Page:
Academic journal article Journal of Singing

Have Workplace and Beautiful Teeth Changed Female Voice Characteristics?

Academic journal article Journal of Singing

Have Workplace and Beautiful Teeth Changed Female Voice Characteristics?

Article excerpt

ONE OF THE BENEFITS OF HAVING BEEN AROUND for the better part of a century is one's ability to assess long term cultural changes. A change that strikes me as interesting is the sound of today's young female voices. When I attended high school in the late fifties, high school girls had soft voices, sometimes on the breathy side. In register terminology I would say the voices were in a light mixed register. The use of thyroarytenoid muscle activity to achieve a male-like chest register was rare, in my recollection.

If there is indeed a trend for young female voices to adopt lower average pitches, to be less "swoopy" in their intonation, and to use more thyroarytenoid-driven vocal fold adduction, there are perhaps two explanations. Both are socially based. Competition with males in school and the workplace may be one explanation. To be equally and fairly treated, one's speech must conform to a model that conveys success, competence, and power. Stark differences in voice quality between males and females, which may be useful for sexual attraction in pursuit of a mate, are not ideal for job competition where physical and mental skills are not gender adjusted. For example, radio and television personalities, as well as politicians and executives competing for offices formerly held by men, are finding that traditional female voice qualities may be a handicap.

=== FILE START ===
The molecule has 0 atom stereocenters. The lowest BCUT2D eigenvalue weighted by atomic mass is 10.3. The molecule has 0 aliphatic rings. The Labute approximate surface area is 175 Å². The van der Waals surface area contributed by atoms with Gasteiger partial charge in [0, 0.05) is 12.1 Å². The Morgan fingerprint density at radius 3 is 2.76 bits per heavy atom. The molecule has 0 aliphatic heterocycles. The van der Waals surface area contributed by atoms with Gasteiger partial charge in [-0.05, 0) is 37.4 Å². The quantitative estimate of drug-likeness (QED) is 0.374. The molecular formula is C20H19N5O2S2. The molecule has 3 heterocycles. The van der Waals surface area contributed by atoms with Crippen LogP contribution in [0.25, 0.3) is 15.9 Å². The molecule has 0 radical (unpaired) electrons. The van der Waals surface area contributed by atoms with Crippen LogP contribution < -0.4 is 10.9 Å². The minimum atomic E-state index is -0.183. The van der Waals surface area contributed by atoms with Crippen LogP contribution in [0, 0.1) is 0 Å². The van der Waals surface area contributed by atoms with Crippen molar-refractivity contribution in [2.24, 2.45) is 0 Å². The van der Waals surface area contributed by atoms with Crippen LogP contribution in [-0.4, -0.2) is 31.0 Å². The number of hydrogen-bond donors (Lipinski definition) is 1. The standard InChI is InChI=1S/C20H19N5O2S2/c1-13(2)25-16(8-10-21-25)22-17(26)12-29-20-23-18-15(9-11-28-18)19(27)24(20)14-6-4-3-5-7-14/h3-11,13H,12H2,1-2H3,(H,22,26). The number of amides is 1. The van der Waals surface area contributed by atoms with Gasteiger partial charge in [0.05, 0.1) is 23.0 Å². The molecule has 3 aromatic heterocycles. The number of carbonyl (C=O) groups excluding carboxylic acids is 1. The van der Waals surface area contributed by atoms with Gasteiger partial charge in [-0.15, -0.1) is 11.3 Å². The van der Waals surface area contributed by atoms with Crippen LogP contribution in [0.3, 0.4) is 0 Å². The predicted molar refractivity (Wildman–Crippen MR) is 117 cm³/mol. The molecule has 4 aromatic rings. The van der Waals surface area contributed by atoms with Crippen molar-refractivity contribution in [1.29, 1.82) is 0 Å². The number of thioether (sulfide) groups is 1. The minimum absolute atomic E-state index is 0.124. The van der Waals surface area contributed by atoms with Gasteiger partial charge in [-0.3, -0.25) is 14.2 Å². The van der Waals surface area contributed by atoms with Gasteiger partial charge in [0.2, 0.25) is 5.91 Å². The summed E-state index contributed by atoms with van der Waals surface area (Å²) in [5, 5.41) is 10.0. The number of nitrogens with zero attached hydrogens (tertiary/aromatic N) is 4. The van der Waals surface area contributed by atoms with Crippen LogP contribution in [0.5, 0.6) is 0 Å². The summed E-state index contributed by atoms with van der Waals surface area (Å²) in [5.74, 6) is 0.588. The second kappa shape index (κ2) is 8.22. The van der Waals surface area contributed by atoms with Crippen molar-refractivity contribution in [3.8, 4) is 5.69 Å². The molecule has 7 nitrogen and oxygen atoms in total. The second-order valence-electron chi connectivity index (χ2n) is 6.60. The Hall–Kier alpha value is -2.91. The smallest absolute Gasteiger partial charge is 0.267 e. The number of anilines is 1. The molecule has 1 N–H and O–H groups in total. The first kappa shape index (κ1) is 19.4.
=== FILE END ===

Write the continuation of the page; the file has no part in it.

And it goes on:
A more subtle explanation might be the desire to appear friendly and engaging by showing off a beautiful set of teeth. Fifty years ago, orthodontics and dental cosmetics were just emerging. A toothy smile was not necessarily a focal point of attraction. Now, the white of the teeth must match the white of the eye.

But how can a rack of pearly whites affect voice? Many young women have altered their vowel structure to accommodate a perpetual smile, drifting from lip-rounded vowels to lip-spread vowels. This leads to a generally higher first formant (F1) for most vowels. Source frequencies align differently with vocal tract resonance frequencies. …

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